In order to do, you must believe but it also goes the other way around. In order to believe, you must do as well. Belief is important in life, but it can lend itself to tricky situations when it isn't followed by action. Belief likes to see evidence that steps are being taken to back it up. When it's time to get healthier, both the belief and action will get you there quicker than just one alone.

What is an example? Say you want to get rid of a few extra pounds and really believe you can do it. Week after week you believe that it's possible to achieve this, but in the end not much is happening because the belief is far ahead of any steps being taken to lose the weight.

Maybe the belief is even far and beyond what is realistic in terms of getting started with the weight loss. At this point, it's good that you believe you can lose weight but that has set lofty goals that are difficult to attain from where you're at.

With a little action mixed in, such as changing eating habits or getting more physical activity into your week, you notice that these small steps are now backing the belief you have and giving you solid evidence that the change is really possible for you.

On the flip side, if you were to change all your habits at once in order to lose weight but didn't firmly believe that these steps will actually work, it would also be challenging to lose weight in a healthy way. A few pounds may come off, but the effects may not last because you don't have the conviction to carry through with it.

Weight loss is just one example, but there are many areas of health and life that present with the challenge of both believing in yourself and acting on what you want. So, don't just believe it or just do it. Try both together and see what happens. Each one will give you clues into how to be healthy, your way.

Sunday, February 10, 2013

Letting Go of Past Persuasions, but Not Dreams

Does health have to do with just the present, or does it also involve sediments of the past or future? This may sound like a strange question because the future hasn't happened yet, so how can you experience any effects from it today? But many of us think about the past and the future as if both these time periods share equal space with the present on a metaphoric couch of life.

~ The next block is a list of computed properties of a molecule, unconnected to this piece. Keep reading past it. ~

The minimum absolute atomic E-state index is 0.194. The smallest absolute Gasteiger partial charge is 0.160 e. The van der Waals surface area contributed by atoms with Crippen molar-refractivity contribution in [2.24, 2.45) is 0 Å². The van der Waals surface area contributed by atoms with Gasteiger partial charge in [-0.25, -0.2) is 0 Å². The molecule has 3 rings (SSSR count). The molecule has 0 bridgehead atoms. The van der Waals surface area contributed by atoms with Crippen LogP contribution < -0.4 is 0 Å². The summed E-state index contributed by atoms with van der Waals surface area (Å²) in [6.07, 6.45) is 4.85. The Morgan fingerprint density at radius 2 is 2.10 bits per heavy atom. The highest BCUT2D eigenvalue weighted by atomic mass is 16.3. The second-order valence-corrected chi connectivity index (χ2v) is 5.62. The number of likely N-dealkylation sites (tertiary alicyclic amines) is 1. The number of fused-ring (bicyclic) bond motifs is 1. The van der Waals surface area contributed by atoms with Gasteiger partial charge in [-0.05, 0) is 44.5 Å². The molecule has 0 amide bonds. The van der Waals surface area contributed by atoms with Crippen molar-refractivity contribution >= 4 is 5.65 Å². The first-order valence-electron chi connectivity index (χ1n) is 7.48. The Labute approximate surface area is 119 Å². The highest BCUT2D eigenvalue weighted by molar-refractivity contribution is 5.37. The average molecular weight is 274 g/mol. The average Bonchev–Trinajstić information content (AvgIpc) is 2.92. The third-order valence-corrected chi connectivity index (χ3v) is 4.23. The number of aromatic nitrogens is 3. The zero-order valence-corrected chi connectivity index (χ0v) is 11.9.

This blog post, however, is not about mindfulness meditation or practicing awareness at all times so that you can stay in the present. For better or for worse, we are human beings and our thoughts linger on the past and also project into the future to different extents. "What should I have done differently? How will those decisions impact my future, and what should I do in the coming days weeks months and years?"

Kitten Looking UpSo this happens, and maybe our companion dogs and cats don't ponder these topics, but we do. That's why you may feel a slight twinge when you see your cat or dog scratching themselves in the sun like life couldn't get any better. One of the topics our human minds focus on the most is that of dreams, past present and future.

A dream, aka what each individual wants to shoot for in life, can be an element that brings the spark of health and activity into our lives, but it can also bring twinges of fear, regret, guardedness, and other tricky feelings. What if you wanted to be a rock star as a teenager and it didn't happen? You still love music, though, and don't want to give it up.

Maybe you loved drawing more than anything growing up, but it was challenging to channel that talent into a career. You don't want to stop growing in your art and who you are as an artist. Perhaps you found the career you always wanted, but there are still talents you feel have been left unexpressed and lingering, waiting for an outlet. That dream is on your back-burner, but maybe you've wondered if it's better left burned instead.